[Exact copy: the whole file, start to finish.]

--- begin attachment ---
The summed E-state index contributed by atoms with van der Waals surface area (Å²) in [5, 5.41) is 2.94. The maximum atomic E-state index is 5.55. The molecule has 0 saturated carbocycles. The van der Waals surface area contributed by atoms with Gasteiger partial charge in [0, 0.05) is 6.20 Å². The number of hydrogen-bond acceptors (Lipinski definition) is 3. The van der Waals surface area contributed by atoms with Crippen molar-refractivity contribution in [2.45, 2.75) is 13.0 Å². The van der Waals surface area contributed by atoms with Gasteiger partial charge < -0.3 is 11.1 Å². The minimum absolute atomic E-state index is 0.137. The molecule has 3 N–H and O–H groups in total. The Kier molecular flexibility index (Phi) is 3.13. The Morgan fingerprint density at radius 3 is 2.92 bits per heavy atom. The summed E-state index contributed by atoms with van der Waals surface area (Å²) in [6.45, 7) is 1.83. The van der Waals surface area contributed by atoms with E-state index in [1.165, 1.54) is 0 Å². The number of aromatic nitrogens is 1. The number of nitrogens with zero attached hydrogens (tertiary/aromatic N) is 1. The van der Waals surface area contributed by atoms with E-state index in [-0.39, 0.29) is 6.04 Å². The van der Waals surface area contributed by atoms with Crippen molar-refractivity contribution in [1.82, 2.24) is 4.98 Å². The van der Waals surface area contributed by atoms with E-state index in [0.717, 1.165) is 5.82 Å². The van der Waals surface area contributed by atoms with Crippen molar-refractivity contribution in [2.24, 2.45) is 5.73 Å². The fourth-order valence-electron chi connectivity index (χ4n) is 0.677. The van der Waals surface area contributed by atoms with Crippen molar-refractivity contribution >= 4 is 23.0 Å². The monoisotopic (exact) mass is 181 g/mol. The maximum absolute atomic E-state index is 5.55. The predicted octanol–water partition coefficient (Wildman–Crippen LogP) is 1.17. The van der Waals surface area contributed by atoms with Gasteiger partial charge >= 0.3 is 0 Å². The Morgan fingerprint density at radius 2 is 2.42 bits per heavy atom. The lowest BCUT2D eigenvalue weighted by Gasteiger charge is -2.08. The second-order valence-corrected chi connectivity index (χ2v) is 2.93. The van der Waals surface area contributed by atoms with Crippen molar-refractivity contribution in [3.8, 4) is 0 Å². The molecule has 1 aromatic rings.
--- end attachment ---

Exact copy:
The summed E-state index contributed by atoms with van der Waals surface area (Å²) in [5, 5.41) is 2.94. The maximum atomic E-state index is 5.55. The molecule has 0 saturated carbocycles. The van der Waals surface area contributed by atoms with Gasteiger partial charge in [0, 0.05) is 6.20 Å². The number of hydrogen-bond acceptors (Lipinski definition) is 3. The van der Waals surface area contributed by atoms with Crippen molar-refractivity contribution in [2.45, 2.75) is 13.0 Å². The van der Waals surface area contributed by atoms with Gasteiger partial charge < -0.3 is 11.1 Å². The minimum absolute atomic E-state index is 0.137. The molecule has 3 N–H and O–H groups in total. The Kier molecular flexibility index (Phi) is 3.13. The Morgan fingerprint density at radius 3 is 2.92 bits per heavy atom. The summed E-state index contributed by atoms with van der Waals surface area (Å²) in [6.45, 7) is 1.83. The van der Waals surface area contributed by atoms with E-state index in [1.165, 1.54) is 0 Å². The number of aromatic nitrogens is 1. The number of nitrogens with zero attached hydrogens (tertiary/aromatic N) is 1. The van der Waals surface area contributed by atoms with E-state index in [-0.39, 0.29) is 6.04 Å². The van der Waals surface area contributed by atoms with Crippen molar-refractivity contribution in [1.82, 2.24) is 4.98 Å². The van der Waals surface area contributed by atoms with E-state index in [0.717, 1.165) is 5.82 Å². The van der Waals surface area contributed by atoms with Crippen molar-refractivity contribution in [2.24, 2.45) is 5.73 Å². The fourth-order valence-electron chi connectivity index (χ4n) is 0.677. The van der Waals surface area contributed by atoms with Crippen molar-refractivity contribution >= 4 is 23.0 Å². The monoisotopic (exact) mass is 181 g/mol. The maximum absolute atomic E-state index is 5.55. The predicted octanol–water partition coefficient (Wildman–Crippen LogP) is 1.17. The van der Waals surface area contributed by atoms with Gasteiger partial charge >= 0.3 is 0 Å². The Morgan fingerprint density at radius 2 is 2.42 bits per heavy atom. The lowest BCUT2D eigenvalue weighted by Gasteiger charge is -2.08. The second-order valence-corrected chi connectivity index (χ2v) is 2.93. The van der Waals surface area contributed by atoms with Crippen molar-refractivity contribution in [3.8, 4) is 0 Å². The molecule has 1 aromatic rings.